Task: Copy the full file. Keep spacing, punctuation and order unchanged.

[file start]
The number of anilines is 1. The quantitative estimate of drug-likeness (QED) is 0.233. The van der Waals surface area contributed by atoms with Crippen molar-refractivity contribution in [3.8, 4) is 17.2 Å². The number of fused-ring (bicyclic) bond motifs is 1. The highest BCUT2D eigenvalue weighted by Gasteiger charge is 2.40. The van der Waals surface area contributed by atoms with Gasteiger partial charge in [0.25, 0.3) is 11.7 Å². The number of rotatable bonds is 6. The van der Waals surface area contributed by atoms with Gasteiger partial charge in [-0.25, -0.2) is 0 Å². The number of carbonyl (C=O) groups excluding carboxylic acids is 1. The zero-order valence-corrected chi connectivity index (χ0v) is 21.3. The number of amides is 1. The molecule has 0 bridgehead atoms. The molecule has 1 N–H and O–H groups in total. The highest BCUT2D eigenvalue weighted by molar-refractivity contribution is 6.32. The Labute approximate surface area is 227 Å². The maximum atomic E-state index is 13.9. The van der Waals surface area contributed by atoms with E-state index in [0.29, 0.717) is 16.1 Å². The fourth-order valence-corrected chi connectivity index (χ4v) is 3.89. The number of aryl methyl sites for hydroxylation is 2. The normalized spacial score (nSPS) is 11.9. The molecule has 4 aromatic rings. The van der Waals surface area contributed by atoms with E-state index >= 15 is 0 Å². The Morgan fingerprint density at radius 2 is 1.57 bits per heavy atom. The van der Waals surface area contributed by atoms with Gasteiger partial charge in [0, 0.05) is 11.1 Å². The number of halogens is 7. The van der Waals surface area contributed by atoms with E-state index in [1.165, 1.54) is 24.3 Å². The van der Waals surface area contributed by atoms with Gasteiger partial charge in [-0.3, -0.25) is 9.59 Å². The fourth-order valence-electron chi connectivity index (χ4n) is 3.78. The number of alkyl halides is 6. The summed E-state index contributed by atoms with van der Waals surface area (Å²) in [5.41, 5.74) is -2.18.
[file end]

The number of anilines is 1. The quantitative estimate of drug-likeness (QED) is 0.233. The van der Waals surface area contributed by atoms with Crippen molar-refractivity contribution in [3.8, 4) is 17.2 Å². The number of fused-ring (bicyclic) bond motifs is 1. The highest BCUT2D eigenvalue weighted by Gasteiger charge is 2.40. The van der Waals surface area contributed by atoms with Gasteiger partial charge in [0.25, 0.3) is 11.7 Å². The number of rotatable bonds is 6. The van der Waals surface area contributed by atoms with Gasteiger partial charge in [-0.25, -0.2) is 0 Å². The number of carbonyl (C=O) groups excluding carboxylic acids is 1. The zero-order valence-corrected chi connectivity index (χ0v) is 21.3. The number of amides is 1. The molecule has 0 bridgehead atoms. The molecule has 1 N–H and O–H groups in total. The highest BCUT2D eigenvalue weighted by molar-refractivity contribution is 6.32. The Labute approximate surface area is 227 Å². The maximum atomic E-state index is 13.9. The van der Waals surface area contributed by atoms with E-state index in [0.29, 0.717) is 16.1 Å². The fourth-order valence-corrected chi connectivity index (χ4v) is 3.89. The number of aryl methyl sites for hydroxylation is 2. The normalized spacial score (nSPS) is 11.9. The molecule has 4 aromatic rings. The van der Waals surface area contributed by atoms with E-state index >= 15 is 0 Å². The Morgan fingerprint density at radius 2 is 1.57 bits per heavy atom. The van der Waals surface area contributed by atoms with Gasteiger partial charge in [0, 0.05) is 11.1 Å². The number of halogens is 7. The van der Waals surface area contributed by atoms with E-state index in [1.165, 1.54) is 24.3 Å². The van der Waals surface area contributed by atoms with Gasteiger partial charge in [-0.3, -0.25) is 9.59 Å². The fourth-order valence-electron chi connectivity index (χ4n) is 3.78. The number of alkyl halides is 6. The summed E-state index contributed by atoms with van der Waals surface area (Å²) in [5.41, 5.74) is -2.18.